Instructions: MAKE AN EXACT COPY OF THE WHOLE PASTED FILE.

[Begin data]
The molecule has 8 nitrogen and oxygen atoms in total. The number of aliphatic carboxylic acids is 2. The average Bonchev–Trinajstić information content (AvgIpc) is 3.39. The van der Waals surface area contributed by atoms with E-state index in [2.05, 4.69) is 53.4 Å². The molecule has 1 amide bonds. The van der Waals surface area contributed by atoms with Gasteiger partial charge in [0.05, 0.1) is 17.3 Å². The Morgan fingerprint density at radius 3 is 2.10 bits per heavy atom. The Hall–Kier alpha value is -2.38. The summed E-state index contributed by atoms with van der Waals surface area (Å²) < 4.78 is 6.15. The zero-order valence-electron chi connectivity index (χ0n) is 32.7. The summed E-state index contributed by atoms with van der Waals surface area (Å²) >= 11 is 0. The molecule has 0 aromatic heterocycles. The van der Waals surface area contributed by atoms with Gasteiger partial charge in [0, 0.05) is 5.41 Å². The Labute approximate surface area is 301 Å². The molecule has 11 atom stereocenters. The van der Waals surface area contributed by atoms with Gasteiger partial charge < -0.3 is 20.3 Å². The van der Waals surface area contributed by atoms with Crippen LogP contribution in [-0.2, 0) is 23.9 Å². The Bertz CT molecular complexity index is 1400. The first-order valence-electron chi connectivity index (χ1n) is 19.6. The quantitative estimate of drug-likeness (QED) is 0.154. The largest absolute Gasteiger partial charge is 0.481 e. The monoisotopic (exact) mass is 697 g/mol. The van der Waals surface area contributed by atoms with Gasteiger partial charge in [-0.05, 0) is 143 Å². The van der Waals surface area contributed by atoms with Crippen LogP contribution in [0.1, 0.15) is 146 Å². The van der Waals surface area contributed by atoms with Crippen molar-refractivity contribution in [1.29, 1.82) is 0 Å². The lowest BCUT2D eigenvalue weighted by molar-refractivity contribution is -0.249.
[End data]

The molecule has 8 nitrogen and oxygen atoms in total. The number of aliphatic carboxylic acids is 2. The average Bonchev–Trinajstić information content (AvgIpc) is 3.39. The van der Waals surface area contributed by atoms with E-state index in [2.05, 4.69) is 53.4 Å². The molecule has 1 amide bonds. The van der Waals surface area contributed by atoms with Gasteiger partial charge in [0.05, 0.1) is 17.3 Å². The Morgan fingerprint density at radius 3 is 2.10 bits per heavy atom. The Hall–Kier alpha value is -2.38. The summed E-state index contributed by atoms with van der Waals surface area (Å²) < 4.78 is 6.15. The zero-order valence-electron chi connectivity index (χ0n) is 32.7. The summed E-state index contributed by atoms with van der Waals surface area (Å²) >= 11 is 0. The molecule has 0 aromatic heterocycles. The van der Waals surface area contributed by atoms with Gasteiger partial charge in [0, 0.05) is 5.41 Å². The Labute approximate surface area is 301 Å². The molecule has 11 atom stereocenters. The van der Waals surface area contributed by atoms with Gasteiger partial charge < -0.3 is 20.3 Å². The van der Waals surface area contributed by atoms with Crippen LogP contribution in [-0.2, 0) is 23.9 Å². The Bertz CT molecular complexity index is 1400. The first-order valence-electron chi connectivity index (χ1n) is 19.6. The quantitative estimate of drug-likeness (QED) is 0.154. The largest absolute Gasteiger partial charge is 0.481 e. The monoisotopic (exact) mass is 697 g/mol. The van der Waals surface area contributed by atoms with Gasteiger partial charge in [-0.05, 0) is 143 Å². The van der Waals surface area contributed by atoms with Crippen LogP contribution in [0.1, 0.15) is 146 Å². The van der Waals surface area contributed by atoms with Crippen molar-refractivity contribution in [1.29, 1.82) is 0 Å². The lowest BCUT2D eigenvalue weighted by molar-refractivity contribution is -0.249.